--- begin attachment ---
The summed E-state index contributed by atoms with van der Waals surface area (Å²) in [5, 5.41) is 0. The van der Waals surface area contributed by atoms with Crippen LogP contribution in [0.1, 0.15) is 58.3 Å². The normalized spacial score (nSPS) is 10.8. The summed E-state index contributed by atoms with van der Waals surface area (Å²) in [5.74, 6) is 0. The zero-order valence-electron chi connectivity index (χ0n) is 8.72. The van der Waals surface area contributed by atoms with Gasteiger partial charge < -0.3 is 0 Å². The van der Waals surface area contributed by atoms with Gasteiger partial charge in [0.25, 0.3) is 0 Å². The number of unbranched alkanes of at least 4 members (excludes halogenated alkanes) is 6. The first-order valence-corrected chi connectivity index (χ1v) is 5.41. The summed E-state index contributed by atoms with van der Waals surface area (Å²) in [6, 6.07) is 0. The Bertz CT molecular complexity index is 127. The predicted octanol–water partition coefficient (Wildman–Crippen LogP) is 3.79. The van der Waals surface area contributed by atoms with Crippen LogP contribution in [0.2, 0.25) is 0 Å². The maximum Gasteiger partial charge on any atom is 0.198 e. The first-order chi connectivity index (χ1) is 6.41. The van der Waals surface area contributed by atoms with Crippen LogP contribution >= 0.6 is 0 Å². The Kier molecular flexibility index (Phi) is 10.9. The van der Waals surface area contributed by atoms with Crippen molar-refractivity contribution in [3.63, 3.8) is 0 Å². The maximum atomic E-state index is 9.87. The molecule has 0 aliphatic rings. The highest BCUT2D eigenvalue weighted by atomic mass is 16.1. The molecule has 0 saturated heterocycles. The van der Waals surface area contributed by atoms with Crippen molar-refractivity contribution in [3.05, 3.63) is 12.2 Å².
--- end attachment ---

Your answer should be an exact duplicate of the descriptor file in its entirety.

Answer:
The summed E-state index contributed by atoms with van der Waals surface area (Å²) in [5, 5.41) is 0. The van der Waals surface area contributed by atoms with Crippen LogP contribution in [0.1, 0.15) is 58.3 Å². The normalized spacial score (nSPS) is 10.8. The summed E-state index contributed by atoms with van der Waals surface area (Å²) in [5.74, 6) is 0. The zero-order valence-electron chi connectivity index (χ0n) is 8.72. The van der Waals surface area contributed by atoms with Gasteiger partial charge < -0.3 is 0 Å². The van der Waals surface area contributed by atoms with Gasteiger partial charge in [0.25, 0.3) is 0 Å². The number of unbranched alkanes of at least 4 members (excludes halogenated alkanes) is 6. The first-order valence-corrected chi connectivity index (χ1v) is 5.41. The summed E-state index contributed by atoms with van der Waals surface area (Å²) in [6, 6.07) is 0. The Bertz CT molecular complexity index is 127. The predicted octanol–water partition coefficient (Wildman–Crippen LogP) is 3.79. The van der Waals surface area contributed by atoms with Crippen LogP contribution in [0.2, 0.25) is 0 Å². The maximum Gasteiger partial charge on any atom is 0.198 e. The first-order chi connectivity index (χ1) is 6.41. The van der Waals surface area contributed by atoms with Crippen LogP contribution >= 0.6 is 0 Å². The Kier molecular flexibility index (Phi) is 10.9. The van der Waals surface area contributed by atoms with Crippen molar-refractivity contribution in [3.63, 3.8) is 0 Å². The maximum atomic E-state index is 9.87. The molecule has 0 aliphatic rings. The highest BCUT2D eigenvalue weighted by atomic mass is 16.1. The molecule has 0 saturated heterocycles. The van der Waals surface area contributed by atoms with Crippen molar-refractivity contribution in [3.05, 3.63) is 12.2 Å².